The Federal Deposit Insurance Corp. and the Federal Reserve released resolution plans submitted by the nine largest banks, should they near insolvency.

The so-called "living wills" are required under the Dodd-Frank Act for any bank with $250 billion or more in nonbank assets. At the height of the financial crisis, federal regulators faced the failure of many institutions considered "too big to fail."

Instead of winding down these firms, Congress passed $700 billion in bailouts through the Troubled Asset Relief Program, and the Federal Reserve began lending trillions of dollars at near-zero interest rates to keep the firms afloat.

"We believe that the resolution planning process, as required by our Supervisors, is a critical building block in the development of orderly resolution plans for major financial institutions that will address the "too big to fail" problem, an objective we fully support," Goldman Sachs (GS) said in its plan.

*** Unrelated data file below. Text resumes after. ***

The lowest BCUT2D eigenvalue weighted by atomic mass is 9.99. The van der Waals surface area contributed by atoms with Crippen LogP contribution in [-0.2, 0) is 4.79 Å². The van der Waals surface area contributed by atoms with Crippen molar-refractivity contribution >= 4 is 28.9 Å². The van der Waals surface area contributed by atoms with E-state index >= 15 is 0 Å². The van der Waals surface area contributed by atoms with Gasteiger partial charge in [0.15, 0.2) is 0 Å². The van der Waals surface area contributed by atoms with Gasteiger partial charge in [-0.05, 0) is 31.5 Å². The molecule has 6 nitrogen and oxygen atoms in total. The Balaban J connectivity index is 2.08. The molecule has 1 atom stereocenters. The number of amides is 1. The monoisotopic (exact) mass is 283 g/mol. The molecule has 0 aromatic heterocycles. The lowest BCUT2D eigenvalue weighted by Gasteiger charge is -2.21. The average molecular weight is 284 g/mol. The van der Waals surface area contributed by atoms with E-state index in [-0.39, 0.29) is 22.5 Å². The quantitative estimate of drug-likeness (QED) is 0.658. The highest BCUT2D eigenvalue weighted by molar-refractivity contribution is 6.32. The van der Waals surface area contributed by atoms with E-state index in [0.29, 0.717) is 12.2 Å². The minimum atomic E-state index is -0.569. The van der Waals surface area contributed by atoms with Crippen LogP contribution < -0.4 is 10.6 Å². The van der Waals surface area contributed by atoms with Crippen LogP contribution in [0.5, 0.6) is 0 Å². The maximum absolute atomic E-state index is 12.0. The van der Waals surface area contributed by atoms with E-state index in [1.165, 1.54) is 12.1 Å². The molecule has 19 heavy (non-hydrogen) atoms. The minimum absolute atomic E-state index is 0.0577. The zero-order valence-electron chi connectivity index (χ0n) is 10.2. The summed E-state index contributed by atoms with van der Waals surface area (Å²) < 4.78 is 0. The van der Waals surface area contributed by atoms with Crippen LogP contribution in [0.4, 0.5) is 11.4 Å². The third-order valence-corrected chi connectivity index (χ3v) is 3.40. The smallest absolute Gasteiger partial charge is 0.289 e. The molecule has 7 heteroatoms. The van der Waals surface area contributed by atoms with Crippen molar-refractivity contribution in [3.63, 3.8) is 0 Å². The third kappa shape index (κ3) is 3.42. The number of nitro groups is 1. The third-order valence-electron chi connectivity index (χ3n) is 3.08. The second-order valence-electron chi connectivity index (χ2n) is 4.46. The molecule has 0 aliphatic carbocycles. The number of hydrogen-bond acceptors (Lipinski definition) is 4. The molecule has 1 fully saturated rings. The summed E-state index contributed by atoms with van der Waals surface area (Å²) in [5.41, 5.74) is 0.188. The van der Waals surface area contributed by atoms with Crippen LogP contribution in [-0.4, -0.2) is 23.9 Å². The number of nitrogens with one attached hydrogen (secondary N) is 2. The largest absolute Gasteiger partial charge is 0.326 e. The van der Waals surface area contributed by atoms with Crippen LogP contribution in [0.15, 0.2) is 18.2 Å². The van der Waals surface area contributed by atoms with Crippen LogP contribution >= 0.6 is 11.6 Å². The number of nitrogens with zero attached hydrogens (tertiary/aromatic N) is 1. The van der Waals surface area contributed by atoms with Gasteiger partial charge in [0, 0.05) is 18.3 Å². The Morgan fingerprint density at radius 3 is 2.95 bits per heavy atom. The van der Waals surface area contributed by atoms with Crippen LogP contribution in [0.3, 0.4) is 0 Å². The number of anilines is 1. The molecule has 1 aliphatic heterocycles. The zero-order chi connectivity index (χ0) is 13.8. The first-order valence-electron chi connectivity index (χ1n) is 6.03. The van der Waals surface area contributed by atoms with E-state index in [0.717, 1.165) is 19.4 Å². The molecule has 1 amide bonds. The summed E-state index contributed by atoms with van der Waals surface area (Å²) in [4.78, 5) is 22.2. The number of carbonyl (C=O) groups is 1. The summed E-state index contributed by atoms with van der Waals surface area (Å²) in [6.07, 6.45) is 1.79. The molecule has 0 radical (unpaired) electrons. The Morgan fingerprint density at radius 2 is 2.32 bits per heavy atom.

All submissions can be found here on the FDIC website.

At the heart of the plans are the different operations each bank considers core to their business and how unprofitable sectors would be dealt with under the hypothetical scenarios. Each also outlines strategies taken to ensure the "core" businesses continue to operate in times of distress.

"Certain assets and liabilities would be transferred to a bridge bank that would, subject to certain assumptions, emerge from resolution as a viable going concern," according to the Bank of America (BAC) submission. "Bank of America's other material entities would be wound down in an orderly manner, subject to certain assumptions."